5 Forgotten NHLers Tearing Up the KHL

The NHL is the most talented hockey league in the world, but it is far from the only professional league. In a recent article The Hockey Writers Chau Vo ranked the KHL as the second best-league in the world.

Many players have made the move from the NHL to the KHL after failing to have sustained success in the National Hockey League. And it might come as somewhat of a surprise to see what players, who once donned a NHL team’s jersey, have gone on to have become among the best players in the KHL.

Nigel Dawes leads the KHL this year with 28 goals.  (AC4o - Flickr)
Nigel Dawes leads the KHL this year with 28 goals. (AC4o – Flickr)

Nigel Dawes

The former New York Rangers draft pick played parts of three seasons with the team that drafted him in the fifth round in 2003. He tallied just 49 points in 121 games with the blue shirts after an impressive junior career. The Winnipeg, MB native had six points in six games during the 2005 World Junior Hockey Championship, helping Canada capture gold.

Dawes also had very impressive numbers in the American Hockey League, tallying 232 points over 232 games. The 29-year-old was traded out of New York during the 2008-09 season and that marked the start of his downfall in the NHL. He would spend parts of three seasons with four different teams, ultimately moving to the KHL for the 2011-12 season.

The move seemed to pay off immediately. Dawes saw regular playing-time with Barys Astana and after racking up 67 points in 103 games in his first two seasons, he had 26 goals and 49 points in 54 games last season. This year Dawes is on fire. He is second in the league with 28 goals and has 48 points in 47 games.

Brandon Bochenski

Some of the Ottawa Senators faithful might recognize Bochenski as at one point he looked like he could be a real star with the team. The Sens drafted the American out of the USHL in 2001. However, they let him develop and continue to play in the NCAA at the University of North Dakota over the next three years. There Bochenski had 154 points in 122 games.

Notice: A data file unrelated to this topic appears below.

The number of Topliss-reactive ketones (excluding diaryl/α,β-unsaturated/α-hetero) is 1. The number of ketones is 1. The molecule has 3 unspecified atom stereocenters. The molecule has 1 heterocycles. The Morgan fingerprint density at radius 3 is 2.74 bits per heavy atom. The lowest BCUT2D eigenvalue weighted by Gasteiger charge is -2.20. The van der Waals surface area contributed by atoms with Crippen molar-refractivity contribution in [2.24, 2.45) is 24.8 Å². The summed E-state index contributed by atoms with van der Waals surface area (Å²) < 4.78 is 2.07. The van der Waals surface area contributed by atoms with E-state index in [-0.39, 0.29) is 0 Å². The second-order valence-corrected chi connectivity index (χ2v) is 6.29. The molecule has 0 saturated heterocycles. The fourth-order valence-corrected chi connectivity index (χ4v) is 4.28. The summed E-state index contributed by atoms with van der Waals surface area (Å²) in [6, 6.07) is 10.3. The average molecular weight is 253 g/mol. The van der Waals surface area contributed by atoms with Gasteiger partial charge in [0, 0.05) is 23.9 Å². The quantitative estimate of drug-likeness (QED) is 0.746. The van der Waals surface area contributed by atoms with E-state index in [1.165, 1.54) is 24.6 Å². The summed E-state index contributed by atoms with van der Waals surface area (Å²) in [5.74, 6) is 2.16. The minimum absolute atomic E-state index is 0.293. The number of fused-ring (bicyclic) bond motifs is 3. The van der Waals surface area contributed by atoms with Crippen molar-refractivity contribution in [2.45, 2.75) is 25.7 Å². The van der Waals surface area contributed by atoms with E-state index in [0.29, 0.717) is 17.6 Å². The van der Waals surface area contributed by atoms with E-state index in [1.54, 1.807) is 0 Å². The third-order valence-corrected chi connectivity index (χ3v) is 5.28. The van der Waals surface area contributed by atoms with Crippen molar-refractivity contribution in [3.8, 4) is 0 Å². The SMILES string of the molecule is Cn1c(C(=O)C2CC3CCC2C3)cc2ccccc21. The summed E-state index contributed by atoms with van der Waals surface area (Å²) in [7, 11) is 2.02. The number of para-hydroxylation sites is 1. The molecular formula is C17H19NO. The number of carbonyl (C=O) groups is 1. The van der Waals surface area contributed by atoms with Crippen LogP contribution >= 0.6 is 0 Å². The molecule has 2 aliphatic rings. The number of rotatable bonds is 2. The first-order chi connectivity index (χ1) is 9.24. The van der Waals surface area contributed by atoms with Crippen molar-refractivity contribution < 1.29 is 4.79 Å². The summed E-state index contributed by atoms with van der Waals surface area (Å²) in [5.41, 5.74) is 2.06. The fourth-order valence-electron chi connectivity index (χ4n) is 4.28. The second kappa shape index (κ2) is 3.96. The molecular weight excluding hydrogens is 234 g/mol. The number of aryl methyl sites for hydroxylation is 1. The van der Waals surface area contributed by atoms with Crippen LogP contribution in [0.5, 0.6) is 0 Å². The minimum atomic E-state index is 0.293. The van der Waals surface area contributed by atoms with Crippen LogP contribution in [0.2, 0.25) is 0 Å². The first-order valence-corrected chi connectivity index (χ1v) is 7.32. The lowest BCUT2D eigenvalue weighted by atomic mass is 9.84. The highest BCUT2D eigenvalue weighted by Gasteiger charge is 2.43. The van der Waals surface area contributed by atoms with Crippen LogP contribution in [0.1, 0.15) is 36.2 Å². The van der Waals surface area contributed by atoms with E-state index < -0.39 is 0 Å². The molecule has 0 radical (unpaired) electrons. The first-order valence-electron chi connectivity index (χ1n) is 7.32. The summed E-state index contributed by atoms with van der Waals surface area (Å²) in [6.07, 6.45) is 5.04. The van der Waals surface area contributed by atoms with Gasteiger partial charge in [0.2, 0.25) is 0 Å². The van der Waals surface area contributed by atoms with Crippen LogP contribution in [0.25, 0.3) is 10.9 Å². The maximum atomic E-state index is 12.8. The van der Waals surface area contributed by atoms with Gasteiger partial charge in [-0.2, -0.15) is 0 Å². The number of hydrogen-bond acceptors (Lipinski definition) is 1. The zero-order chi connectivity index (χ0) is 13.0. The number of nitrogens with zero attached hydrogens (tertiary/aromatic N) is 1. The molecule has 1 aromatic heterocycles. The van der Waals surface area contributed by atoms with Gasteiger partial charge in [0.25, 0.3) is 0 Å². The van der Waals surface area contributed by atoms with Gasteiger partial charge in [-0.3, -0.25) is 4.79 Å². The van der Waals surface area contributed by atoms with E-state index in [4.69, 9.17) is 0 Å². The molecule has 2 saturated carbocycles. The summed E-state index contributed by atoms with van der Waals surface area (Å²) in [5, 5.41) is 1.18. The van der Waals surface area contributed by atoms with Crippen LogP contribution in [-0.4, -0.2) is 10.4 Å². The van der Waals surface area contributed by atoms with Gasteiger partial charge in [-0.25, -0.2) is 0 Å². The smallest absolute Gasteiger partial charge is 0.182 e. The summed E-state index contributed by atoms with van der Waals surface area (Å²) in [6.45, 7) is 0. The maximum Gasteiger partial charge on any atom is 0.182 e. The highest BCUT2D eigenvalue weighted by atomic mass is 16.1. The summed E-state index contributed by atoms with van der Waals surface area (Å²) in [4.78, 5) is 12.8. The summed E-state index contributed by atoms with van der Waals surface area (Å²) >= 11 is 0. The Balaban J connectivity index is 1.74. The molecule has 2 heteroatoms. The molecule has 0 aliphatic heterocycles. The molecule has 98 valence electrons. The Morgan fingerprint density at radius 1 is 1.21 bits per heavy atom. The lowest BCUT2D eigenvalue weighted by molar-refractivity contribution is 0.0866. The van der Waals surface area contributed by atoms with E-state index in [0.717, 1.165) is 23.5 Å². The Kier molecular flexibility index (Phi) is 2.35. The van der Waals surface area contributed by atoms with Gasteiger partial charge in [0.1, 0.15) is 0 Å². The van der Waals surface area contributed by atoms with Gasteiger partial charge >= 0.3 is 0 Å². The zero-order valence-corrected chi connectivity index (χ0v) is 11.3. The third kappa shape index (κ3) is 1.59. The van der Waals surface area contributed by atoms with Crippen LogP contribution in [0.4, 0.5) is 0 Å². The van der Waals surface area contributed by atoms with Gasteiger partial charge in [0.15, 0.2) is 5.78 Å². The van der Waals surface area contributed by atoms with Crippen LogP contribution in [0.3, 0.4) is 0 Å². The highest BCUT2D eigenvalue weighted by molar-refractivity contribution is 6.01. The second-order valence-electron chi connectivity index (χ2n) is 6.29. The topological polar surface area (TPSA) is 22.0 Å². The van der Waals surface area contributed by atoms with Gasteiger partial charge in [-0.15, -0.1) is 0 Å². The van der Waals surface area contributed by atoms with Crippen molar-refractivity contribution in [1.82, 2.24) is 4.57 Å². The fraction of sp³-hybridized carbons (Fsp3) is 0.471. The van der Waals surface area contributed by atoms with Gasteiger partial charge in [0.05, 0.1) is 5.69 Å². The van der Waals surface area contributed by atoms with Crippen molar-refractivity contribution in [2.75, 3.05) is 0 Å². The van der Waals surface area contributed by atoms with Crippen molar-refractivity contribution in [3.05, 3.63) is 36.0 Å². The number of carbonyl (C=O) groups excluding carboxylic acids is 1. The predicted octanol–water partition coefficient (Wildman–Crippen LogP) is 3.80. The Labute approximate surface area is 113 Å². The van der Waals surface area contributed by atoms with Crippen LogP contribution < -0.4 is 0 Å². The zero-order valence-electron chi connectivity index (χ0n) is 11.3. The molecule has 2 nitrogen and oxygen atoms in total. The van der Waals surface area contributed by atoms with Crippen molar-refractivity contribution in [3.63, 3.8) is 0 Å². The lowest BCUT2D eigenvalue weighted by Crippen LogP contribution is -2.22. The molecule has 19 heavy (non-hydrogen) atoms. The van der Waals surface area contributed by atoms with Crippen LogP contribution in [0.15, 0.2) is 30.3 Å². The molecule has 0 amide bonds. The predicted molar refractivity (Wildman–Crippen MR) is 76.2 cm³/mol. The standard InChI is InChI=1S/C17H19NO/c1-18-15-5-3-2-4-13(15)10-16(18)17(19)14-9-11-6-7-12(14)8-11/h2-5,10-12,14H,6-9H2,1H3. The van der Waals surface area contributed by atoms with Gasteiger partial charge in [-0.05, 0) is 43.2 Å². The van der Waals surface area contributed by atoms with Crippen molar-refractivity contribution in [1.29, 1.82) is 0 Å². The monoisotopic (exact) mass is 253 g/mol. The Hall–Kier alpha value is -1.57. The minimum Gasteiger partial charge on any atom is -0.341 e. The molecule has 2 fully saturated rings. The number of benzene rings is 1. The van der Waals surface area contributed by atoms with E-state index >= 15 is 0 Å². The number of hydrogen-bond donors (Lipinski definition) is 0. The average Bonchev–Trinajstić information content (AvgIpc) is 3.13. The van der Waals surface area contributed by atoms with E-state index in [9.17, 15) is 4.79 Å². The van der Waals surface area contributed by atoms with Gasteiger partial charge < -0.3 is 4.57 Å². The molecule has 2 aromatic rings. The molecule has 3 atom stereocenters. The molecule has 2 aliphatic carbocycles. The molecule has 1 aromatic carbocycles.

He would spend a year with the AHL’s Binghamton Senators during the 2004-05 season and once again impressed with 34 goals and 70 points in 75 games. He would get his first taste of the NHL the following season, but played just 20 games with the team recording 13 points, and was sent back down to Binghamton. He 46 points in 33 games, but ultimately the Sens traded their prospect to Chicago.

During his short NHL career from 2005 to 2010 Bochenski would see time with six different clubs, never finding a permanent home, that is until he made the move to the KHL. Bochenski thrived in the KHL and during his first five seasons with Barys Astana had only once not had more than a point per game. He even lead the league in goals in 2011-12.

Bochenski is now the team’s captain and this year through 47 games, has 17 goals and 47 points. The 32-year-old always looked to have the talent to be successful, but was never given the opportunity to do so. He was finally given that chance in the KHL and has truly shown what he can do.

Jonathan Cheechoo wo the Rocket Richard Trophy in 2005 with 56 goals.  (Elliot/Flickr)
Jonathan Cheechoo won the Rocket Richard Trophy in 2005-06 with 56 goals. (Elliot/Flickr)

Jonathan Cheechoo

Back in 2005-06 Jonathan Cheechoo was on top of the world. Surprising many, the Moose Factory, ON native won the Rocket Richard Trophy, scoring 56 goals and finishing with 93 points in 82 games with the San Jose Sharks. But like Mambo No. 5 singer Lou Bega, Cheechoo looked like a one-hit wonder.

He followed his career-season with a 37 goal, 69 points campaign in 2006-07, still pretty good, but 24 points less than the year prior. From there he fell off the face of the NHL-earth. He had 75 points in 135 games with the Sharks over the next two years and was traded to the Senators.

He had just five goals in 61 games for the Sens and with that his NHL days came to an end. He spent four years in the AHL and finally signed with Medvescak Zagreb of the KHL for the 2013-14 season. He had 19 goals and 38 points in 54 games with the team.